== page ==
NRPA

Natural Resources Protective Association: Protecting the marine environment since 1977

Public Trust Doctrine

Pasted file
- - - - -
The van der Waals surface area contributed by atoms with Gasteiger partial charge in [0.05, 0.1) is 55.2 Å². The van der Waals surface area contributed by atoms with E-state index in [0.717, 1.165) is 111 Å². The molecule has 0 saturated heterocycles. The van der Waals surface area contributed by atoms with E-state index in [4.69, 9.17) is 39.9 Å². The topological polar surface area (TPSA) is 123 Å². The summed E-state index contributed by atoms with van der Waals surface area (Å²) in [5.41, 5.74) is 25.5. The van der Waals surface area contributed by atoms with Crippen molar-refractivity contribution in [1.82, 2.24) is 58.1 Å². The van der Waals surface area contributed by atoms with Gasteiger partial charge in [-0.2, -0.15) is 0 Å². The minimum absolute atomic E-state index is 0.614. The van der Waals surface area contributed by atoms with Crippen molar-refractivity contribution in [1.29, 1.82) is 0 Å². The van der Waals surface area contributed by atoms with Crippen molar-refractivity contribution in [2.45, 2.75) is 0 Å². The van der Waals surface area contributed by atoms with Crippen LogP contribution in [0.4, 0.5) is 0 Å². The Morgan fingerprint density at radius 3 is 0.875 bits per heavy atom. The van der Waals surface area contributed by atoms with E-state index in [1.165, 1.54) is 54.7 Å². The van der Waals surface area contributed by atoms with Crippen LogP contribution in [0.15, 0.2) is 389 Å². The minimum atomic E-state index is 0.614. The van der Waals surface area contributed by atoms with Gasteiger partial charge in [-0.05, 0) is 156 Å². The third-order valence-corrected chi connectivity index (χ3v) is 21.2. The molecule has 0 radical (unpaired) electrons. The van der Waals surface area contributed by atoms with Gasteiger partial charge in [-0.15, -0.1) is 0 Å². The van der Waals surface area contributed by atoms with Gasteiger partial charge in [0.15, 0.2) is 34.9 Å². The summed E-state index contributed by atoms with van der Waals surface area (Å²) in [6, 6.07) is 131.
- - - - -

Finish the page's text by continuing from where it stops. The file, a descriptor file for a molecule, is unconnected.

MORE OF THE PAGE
For The Good of The People Ed Owens, Chair, Citizens for Responsible Wildlife Management PO Box 14245, Tumwater, WA 98511-4245, July 2001 Regardless of how we trace its ancestry the Public Trust Doctrine - the principle of common law directing who owns and manages natural resources - is deeply rooted in our culture and history. Some historians have argued that hunting of game, fishing and wildlife management responsibility components of the doctrine have their origins in English common law dating back to the Saxon invasion of England in about 450 AD and maintained after the Norman Conquest in 1066.[1] It is clearly evident that elements of the doctrine related to fish, shorelines and water have come to us from codified dictates enacted by the Roman Emperor Justinian in about 530 A.D.[2] The English monarchy added strength and recognition to the public trust doctrine with the signing of the Magna Carta in 1215. Changes in English common law enacted in 1641, and additional modifications enacted by Colonial Ordinance in 1647,[3] reinforced the public trust doctrine concept that government has an affirmative duty to administer, protect, manage and conserve fish and wildlife; hence, government cannot relinquish its obligations to a popular vote to establish administrative management, protection, and conservation practices for renewable wildlife and marine resources. In other words, ballot measures cannot supersede governmental (sovereign) rule. With a history spanning upwards of fifteen centuries, or potentially more, it would be impossible to cite every publication, historical record or litigation associated with the public trust doctrine. Fortunately, such a bibliography is not necessary to illustrate the constantly evolving history of the doctrine as it applies to wildlife management responsibilities. As it seems to be the case with many important issues in America, litigation, and the occasional Act of Congress, have played roles in defining the responsibilities of government under the public trust doctrine. A profile of some of the Acts of Congress and Supreme Court rulings that have defined the public trust doctrine include: v In 1842 the Supreme Court ruled that the Magna Carta had settled the question of who owns fish and wildlife and that King Charles II did not have the authority to give away the “dominion and property” of lands in colonial America. The court further ruled that since the American Revolution the people held public trust responsibilities for fish and wildlife except for rights specified in the U.S. Constitution. v In 1892, the Supreme Court declared that the "Sovereign Lands" of a state are held in trust by the State for all present and future generations, and that such land may not be sold for development incompatible with uses covered by the Public Trust Doctrine.[4] v In 1896, the Supreme Court declared that the states’ property right in game was to be exercised as a trust for the benefit of the people of the state.[5] Up until this ruling the 10th Amendment of the Constitution only appeared to give states jurisdiction over wildlife. This court case is considered by many to be the core ruling of states’ public trust authority over wildlife but it is somewhat controversial because it does so in terms of ownership. v The Lacey Act of 1900 utilized the power of Congress to regulate interstate commerce to initiate federal involvement in wildlife conservation by prohibiting transportation across state lines of wildlife killed in violation of state laws.[6] Since 1900 the Lacey Act has been amended numerous times as federal and state government public trust authorities have been further refined. v It took about seven years (1913-20), two Acts of Congress (the Migratory Bird Act of 1913 and the Migratory Bird Treaty Act of 1918) and two Supreme Court rulings (the first ruled the 1913 Act unconstitutional and the second upheld the 1918 Act) before the role of Congressional Treaty Powers were sorted out as related to migratory birds and the public trust doctrine concept applied to the management of migratory birds.[7] The 1918 Act and subsequent Supreme Court ruling gave the federal government a strong basis for leading the conservation and management of migratory birds resulting in the application of the public trust doctrine in many treaties for the protection of migratory birds. v In 1976 the Supreme Court decreed that federal authority may be superior to that of the states in some wildlife management situations but the extent of the authority remains unclear.[8] This relatively undefined aspect of the ongoing public trust doctrine debate is an area likely to draw additional consideration by the courts over time because of the broader states rights versus federal powers (and related issues) debates. For the first hundred, or so, years of America’s history public trust doctrine litigation and legislation generally tended to focus on providing for the public use of waterways for commerce, navigation, and fisheries; a consequence of the mandates established by Emperor Justinian. Court rulings at both the federal and state levels - and legislation including the relatively recent federal Endangered Species, Marine Mammal and Environmental Protection Acts - over the last 150 years, or so, added hunting. In recent years courts have added swimming, recreational boating, and preservation of lands in their natural state in order to protect scenic and wildlife habitat values as codified elements of the public trust doctrine. For example, A 1983 California Supreme Court ruling held that the State has an "affirmative duty to take the public trust into account" in making decisions affecting public trust resources, and also the duty of continuing supervision over these resources which allows and may require modification of such decisions.[9] More recently, the definition of the doctrine has been further refined by the California courts as providing the public the right to use water resources for: navigation, fisheries, commerce, environmental preservation and recreation; as ecological units for scientific study; as open space; as environments which provide food and habitats for birds and marine life; and as environments which favorably affect the scenery and climate of the area."[10] A Court in New York State declared that, "[T]he entire ecological system supporting the waterways is an integral part of them and must necessarily be included within the purview of the trust." The Court was calling for protective measures against actions that would degrade the trust resource, the waterway.[11] Another court in the State of Iowa noted that the Public Trust Doctrine has, "emerged from the watery depths [of navigable waters] to embrace the dry sand area of a beach, rural parklands, a historic battlefield, wildlife, archeological remains, and even a downtown area."[12] The New York State Supreme Court, Suffolk County upheld the Long Island Pine Barrens Act ("Act") against a takings challenge by highlighting the public trust doctrine. The decision was handed down on April 22, 1998, Earth Day. Briefly stated, the Act is a comprehensive planning law that established in a 100,000 acre area of Long Island a 50,000 acre protected preserve surrounded by a 50,000 acre managed growth area. Justice William L. Underwood's decision includes an analysis of the common law and he concludes that, "Contrary to popular misconception, the Common Law did speak on the subject of environmental regulation."[13] Each of these cases, and others just like them, point to the inescapable conclusion that management of our natural resources is the administrative responsibility of government (the sovereign) and that government cannot turn that responsibility over to someone else. In recent years, in the twenty-four states that permit ballot initiatives, the animal rights movement has ignored management of our natural resources on the premise of science and law and bought their way to the ballot with measures seeking to establish their political agenda by changing how natural resources are administered. As a consequence of this activity there are now a number of states where public trust doctrine lawsuits seek to overturn these politically motivated initiatives.[14] Wildlife management has historically been, and continues to be, a difficult and often contentious arena. Contrary to the political hype of the animal rights movement there are no “magic bullets.” To drive wildlife management on the premise of political agenda – on the premise of ballot box biology - when at least fifteen hundred years of history, science, litigation and experience has demonstrated that government (the sovereign) must make such decisions so that they reflect the balanced needs of society and the resource is simply wrong. Footnotes: [1] Historical records for the Saxon and Norman periods in English history supporting the concept that hunting of game and wildlife management responsibilities are components of the public trust doctrine are limited. Significant documentation in support of the public trust doctrine does not make itself clearly evident in English law until 1215 with the signing of the Magna Carta. While interpretations vary, the premise that Saxon and Norman kings “owned” all that they ruled is the basis most commonly cited to justify the premise that hunting of game and wildlife management responsibilities are elements of the historical record associated with the public trust doctrine. [2] Slade, David C. Esq. “The Public Trust Doctrine: A Gift From A Roman Emperor,” 12211 Roundtree Lane, Bowie, Maryland, 20715, phone: (301) 464-3900. (Note: Some sources attribute the date to 533 A.D.) [3] Ibid. [4] Illinois Central Railroad v. Illinois, 146 U.S. 387 (1892). [5] Greer v. Connecticut, 161 U.S. 519 (1896). [6] Lacey Act of 1900 -- 16 USC §§701, 3371-3378 and 18 USC §42. [7] Migratory Bird Treaty Act of 1918, 39 Stat. 1702, T.S. No. 628; 16 USC §703 and Missouri v. Holland, 252 U.S. 416 (1920). [8] Kleppe v. New Mexico, 426 U.S. 529 (1976) regarding the Wild Free-Roaming Horses and Burros Act. 16 USC §1331. [9] National Audubon Society v. Superior Court, 33 C3rd 419. [10] __________, California Public Trust (Excerpt from California's Rivers, A Public Trust Report - Executive Summary, prepared for the California State Lands Commission in 1993, page vi.). [11] Bray, Paul M., “An Introduction to the Public Trust Doctrine,” Government Law Center, Albany Law School, 80 New Scotland Ave., Albany, New York 12208. [12] Ibid. [13] W.J.F Realty Corporation and Reed Rubin v. the State of New York [14] Boynton, Stephen S., Washington, DC Counsel, National Trappers Association, “Public Trust Doctrine Legal Cases Challenge Wildlife Ballot Initiatives That Ban Use of Leghold Traps,” National Trappers Association, P.O. Box 550, New Martinsville, WV 26155.